Content to Consumer Marketing: Spotlight on Eventbrite’s Eric Meyerson78 views
by Yuyu Chen
Eric Meyerson, global director of consumer marketing at Eventbrite, speaks to ClickZ about how the introduction of content marketing helped the company reach consumers in far away places.
Eric Meyerson, global director of consumer marketing at ticket and registration platform Eventbrite, has developed a number of campaigns that have exceeded expectations in the two years he has been there. He has also moved the company into a new direction. His secret weapon? Content marketing.
When Meyerson joined Eventbrite in July of 2013, he took over a team that dubbed themselves “City Marketing.” This team focused on brand evangelism and lead generation in the company’s top metropolitan areas. By encouraging the use of content marketing, Meyerson transitioned his team to focus on awareness and emotional engagement for event organizers. Within a year, his team started to focus entirely on consumer marketing.
According to Meyerson, content marketing is the backbone of his division’s marketing efforts. “Content marketing is an indispensable tactic that falls into our broad consumer marketing strategy, helping drive brand awareness throughout the funnel,” he says.
Meyerson’s team conducts content marketing in many ways: publications for organizers and ticket buyers, social media, webinars, white papers, surveys, and so forth. In 2014, they grew Eventbrite’s social following and engagement by more than 70 percent across Instagram, Twitter, and Facebook in the company’s major six metro areas: San Francisco, Los Angeles, New York City, Boston, Chicago and London. Meanwhile, Meyerson’s team launched Brite Space and Yes Address, a series of events and live experiences in 2014 and 2015. This immersed more than 6,000 influential consumers in those same key metro areas.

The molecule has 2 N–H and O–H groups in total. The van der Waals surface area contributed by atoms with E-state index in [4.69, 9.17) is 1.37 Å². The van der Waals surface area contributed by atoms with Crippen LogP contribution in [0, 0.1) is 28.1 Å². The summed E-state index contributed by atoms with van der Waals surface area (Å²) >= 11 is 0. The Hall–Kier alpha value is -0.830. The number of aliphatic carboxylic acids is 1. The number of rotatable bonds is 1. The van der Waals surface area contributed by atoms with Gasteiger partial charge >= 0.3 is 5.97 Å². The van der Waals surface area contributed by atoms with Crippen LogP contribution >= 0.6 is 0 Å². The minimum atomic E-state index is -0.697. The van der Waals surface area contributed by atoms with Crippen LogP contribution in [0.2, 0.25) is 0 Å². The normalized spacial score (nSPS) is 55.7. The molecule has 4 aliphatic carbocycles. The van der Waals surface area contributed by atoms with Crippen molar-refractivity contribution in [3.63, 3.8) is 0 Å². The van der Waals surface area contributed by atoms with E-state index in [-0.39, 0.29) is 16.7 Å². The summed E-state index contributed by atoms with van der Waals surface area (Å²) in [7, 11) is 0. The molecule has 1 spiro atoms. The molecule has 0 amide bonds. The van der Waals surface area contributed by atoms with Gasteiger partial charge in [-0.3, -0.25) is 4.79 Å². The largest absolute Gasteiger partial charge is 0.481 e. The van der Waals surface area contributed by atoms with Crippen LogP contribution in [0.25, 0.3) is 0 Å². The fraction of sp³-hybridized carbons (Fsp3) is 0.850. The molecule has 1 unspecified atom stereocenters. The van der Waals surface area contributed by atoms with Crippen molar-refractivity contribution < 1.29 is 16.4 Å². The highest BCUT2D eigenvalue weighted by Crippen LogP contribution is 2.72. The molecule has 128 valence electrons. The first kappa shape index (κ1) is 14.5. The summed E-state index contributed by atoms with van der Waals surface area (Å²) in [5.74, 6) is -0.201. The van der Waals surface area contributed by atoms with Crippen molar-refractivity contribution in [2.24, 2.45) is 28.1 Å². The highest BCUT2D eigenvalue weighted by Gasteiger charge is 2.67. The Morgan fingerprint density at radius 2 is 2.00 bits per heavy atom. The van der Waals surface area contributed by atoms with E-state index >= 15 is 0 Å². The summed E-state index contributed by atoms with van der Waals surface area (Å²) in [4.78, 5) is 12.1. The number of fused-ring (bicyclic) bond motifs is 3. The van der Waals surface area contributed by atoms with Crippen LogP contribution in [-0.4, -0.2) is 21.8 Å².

In order to maintain a healthy balance between creativity and business efficiency, Meyerson and his team constantly measure Eventbrite’s content across different channels. “We test a variety of content marketing paths, we build best practices, and we try our best to measure what is working and what is not. For example, we track if a piece of content actually turns into an order: does a site visitor purchase a ticket after he or she reads an article?” says Meyerson.
“Of course, not everything is measurable, because it’s hard to track character behavior over the long term. I think it’s a general issue across the industry to effectively measure repeated touchpoints that help change consumer behavior over time,” he adds.
Speaking about his own journey, Meyerson believes that real achievement happens one step at a time. Prior to Eventbrite, he was head of content partner marketing at YouTube. Before that, he was head of advertiser marketing at Google, where he learned a lot about how to manage resources effectively from “incredibly smart people.”
“No one plays small ball at Google, because their expectations are huge,” Meyerson recalls.
During his first two years at YouTube, his team grew video advertising revenue by more than 400 percent, and began transforming brands’ and agencies’ perception of YouTube from a brand-unfriendly user-generated content site to a must-buy. But the milestone in Meyerson’s Google career, he notes, was the platform’s first TV upfront-style event called, YouTube Brandcast, which generated $100 million in upfront deals and over 500 press hits.
“These experiences taught me to think big, and helped me transform Eventbrite’s marketing strategy,” Meyerson says.
Like many marketers, Meyerson started out as a programmer. Although coding skills are useful for digital marketing, he didn’t consider himself as a marketer until he received his MBA from the University of California, Berkeley in 2002 and garnered more professional experience in the marketing field.
After acquiring more than 15 years of industry wisdom, Meyerson has learned that it requires a wide range of skills to be a good marketer including both technical and essential business communications skills.
“I’ve been a programmer, a product manager, and a marketer. But earlier in my career I didn’t spend enough time and energy aligning with people outside whichever department or function I was working in. I’ve since found that keeping current with people across an organization, from the executive level on down, can help drive way, way more successful results, and also help your internal visibility,” he says.